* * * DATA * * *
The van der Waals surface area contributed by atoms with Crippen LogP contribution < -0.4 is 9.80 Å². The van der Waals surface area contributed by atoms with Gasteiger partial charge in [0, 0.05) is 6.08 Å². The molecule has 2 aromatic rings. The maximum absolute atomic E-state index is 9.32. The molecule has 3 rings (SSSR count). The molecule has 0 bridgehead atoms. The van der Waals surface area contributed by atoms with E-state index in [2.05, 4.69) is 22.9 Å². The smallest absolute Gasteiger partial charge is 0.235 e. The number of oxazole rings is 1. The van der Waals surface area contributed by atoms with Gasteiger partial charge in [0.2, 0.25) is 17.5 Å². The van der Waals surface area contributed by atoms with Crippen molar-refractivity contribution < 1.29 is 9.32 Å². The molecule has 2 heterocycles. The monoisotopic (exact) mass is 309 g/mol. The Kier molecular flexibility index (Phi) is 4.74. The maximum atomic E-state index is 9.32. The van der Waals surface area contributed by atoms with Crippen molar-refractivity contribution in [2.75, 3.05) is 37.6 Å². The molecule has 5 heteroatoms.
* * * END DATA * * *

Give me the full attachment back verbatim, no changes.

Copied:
The van der Waals surface area contributed by atoms with Crippen LogP contribution < -0.4 is 9.80 Å². The van der Waals surface area contributed by atoms with Gasteiger partial charge in [0, 0.05) is 6.08 Å². The molecule has 2 aromatic rings. The maximum absolute atomic E-state index is 9.32. The molecule has 3 rings (SSSR count). The molecule has 0 bridgehead atoms. The van der Waals surface area contributed by atoms with E-state index in [2.05, 4.69) is 22.9 Å². The smallest absolute Gasteiger partial charge is 0.235 e. The number of oxazole rings is 1. The van der Waals surface area contributed by atoms with Gasteiger partial charge in [0.2, 0.25) is 17.5 Å². The van der Waals surface area contributed by atoms with Crippen molar-refractivity contribution < 1.29 is 9.32 Å². The molecule has 2 heterocycles. The monoisotopic (exact) mass is 309 g/mol. The Kier molecular flexibility index (Phi) is 4.74. The maximum atomic E-state index is 9.32. The van der Waals surface area contributed by atoms with Crippen molar-refractivity contribution in [2.75, 3.05) is 37.6 Å². The molecule has 5 heteroatoms.